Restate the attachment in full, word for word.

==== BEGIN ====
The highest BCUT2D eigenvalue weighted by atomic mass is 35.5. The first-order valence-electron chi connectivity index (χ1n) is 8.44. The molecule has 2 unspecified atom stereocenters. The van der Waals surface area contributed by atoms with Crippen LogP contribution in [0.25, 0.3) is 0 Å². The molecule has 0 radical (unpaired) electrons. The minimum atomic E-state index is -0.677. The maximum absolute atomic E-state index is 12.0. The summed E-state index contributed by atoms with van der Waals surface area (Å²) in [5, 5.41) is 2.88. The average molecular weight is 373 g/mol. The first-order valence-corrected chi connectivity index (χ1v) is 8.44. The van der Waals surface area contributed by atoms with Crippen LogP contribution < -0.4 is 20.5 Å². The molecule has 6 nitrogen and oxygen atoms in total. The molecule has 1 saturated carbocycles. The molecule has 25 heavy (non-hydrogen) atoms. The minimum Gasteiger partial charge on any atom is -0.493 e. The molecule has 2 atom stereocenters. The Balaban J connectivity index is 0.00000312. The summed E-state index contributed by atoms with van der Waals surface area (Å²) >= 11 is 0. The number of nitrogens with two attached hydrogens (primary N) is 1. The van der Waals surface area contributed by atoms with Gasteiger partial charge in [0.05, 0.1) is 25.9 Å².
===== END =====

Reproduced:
The highest BCUT2D eigenvalue weighted by atomic mass is 35.5. The first-order valence-electron chi connectivity index (χ1n) is 8.44. The molecule has 2 unspecified atom stereocenters. The van der Waals surface area contributed by atoms with Crippen LogP contribution in [0.25, 0.3) is 0 Å². The molecule has 0 radical (unpaired) electrons. The minimum atomic E-state index is -0.677. The maximum absolute atomic E-state index is 12.0. The summed E-state index contributed by atoms with van der Waals surface area (Å²) in [5, 5.41) is 2.88. The average molecular weight is 373 g/mol. The first-order valence-corrected chi connectivity index (χ1v) is 8.44. The van der Waals surface area contributed by atoms with Crippen LogP contribution < -0.4 is 20.5 Å². The molecule has 6 nitrogen and oxygen atoms in total. The molecule has 1 saturated carbocycles. The molecule has 25 heavy (non-hydrogen) atoms. The minimum Gasteiger partial charge on any atom is -0.493 e. The molecule has 2 atom stereocenters. The Balaban J connectivity index is 0.00000312. The summed E-state index contributed by atoms with van der Waals surface area (Å²) >= 11 is 0. The number of nitrogens with two attached hydrogens (primary N) is 1. The van der Waals surface area contributed by atoms with Gasteiger partial charge in [0.05, 0.1) is 25.9 Å².